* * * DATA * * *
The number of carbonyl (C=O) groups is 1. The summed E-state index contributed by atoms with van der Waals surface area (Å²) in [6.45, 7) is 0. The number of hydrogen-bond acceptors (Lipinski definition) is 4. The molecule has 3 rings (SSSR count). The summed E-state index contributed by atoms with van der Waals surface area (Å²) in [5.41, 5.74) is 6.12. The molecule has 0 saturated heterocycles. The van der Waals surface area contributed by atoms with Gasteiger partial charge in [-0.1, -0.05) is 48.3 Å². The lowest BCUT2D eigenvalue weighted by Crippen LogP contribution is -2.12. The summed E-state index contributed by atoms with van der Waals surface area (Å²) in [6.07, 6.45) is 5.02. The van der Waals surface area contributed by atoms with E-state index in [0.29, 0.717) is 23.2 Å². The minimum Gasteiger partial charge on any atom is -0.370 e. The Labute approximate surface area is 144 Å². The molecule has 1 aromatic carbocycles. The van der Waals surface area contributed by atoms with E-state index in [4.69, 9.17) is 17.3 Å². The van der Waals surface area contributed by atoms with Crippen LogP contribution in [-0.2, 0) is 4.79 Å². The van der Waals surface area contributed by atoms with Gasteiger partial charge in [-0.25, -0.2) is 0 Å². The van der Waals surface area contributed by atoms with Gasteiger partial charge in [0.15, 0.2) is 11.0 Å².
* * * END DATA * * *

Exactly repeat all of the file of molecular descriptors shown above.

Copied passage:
The number of carbonyl (C=O) groups is 1. The summed E-state index contributed by atoms with van der Waals surface area (Å²) in [6.45, 7) is 0. The number of hydrogen-bond acceptors (Lipinski definition) is 4. The molecule has 3 rings (SSSR count). The summed E-state index contributed by atoms with van der Waals surface area (Å²) in [5.41, 5.74) is 6.12. The molecule has 0 saturated heterocycles. The van der Waals surface area contributed by atoms with Gasteiger partial charge in [-0.1, -0.05) is 48.3 Å². The lowest BCUT2D eigenvalue weighted by Crippen LogP contribution is -2.12. The summed E-state index contributed by atoms with van der Waals surface area (Å²) in [6.07, 6.45) is 5.02. The van der Waals surface area contributed by atoms with E-state index in [0.29, 0.717) is 23.2 Å². The minimum Gasteiger partial charge on any atom is -0.370 e. The Labute approximate surface area is 144 Å². The molecule has 1 aromatic carbocycles. The van der Waals surface area contributed by atoms with E-state index in [4.69, 9.17) is 17.3 Å². The van der Waals surface area contributed by atoms with Crippen LogP contribution in [-0.2, 0) is 4.79 Å². The van der Waals surface area contributed by atoms with Gasteiger partial charge in [-0.25, -0.2) is 0 Å². The van der Waals surface area contributed by atoms with Gasteiger partial charge in [0.15, 0.2) is 11.0 Å².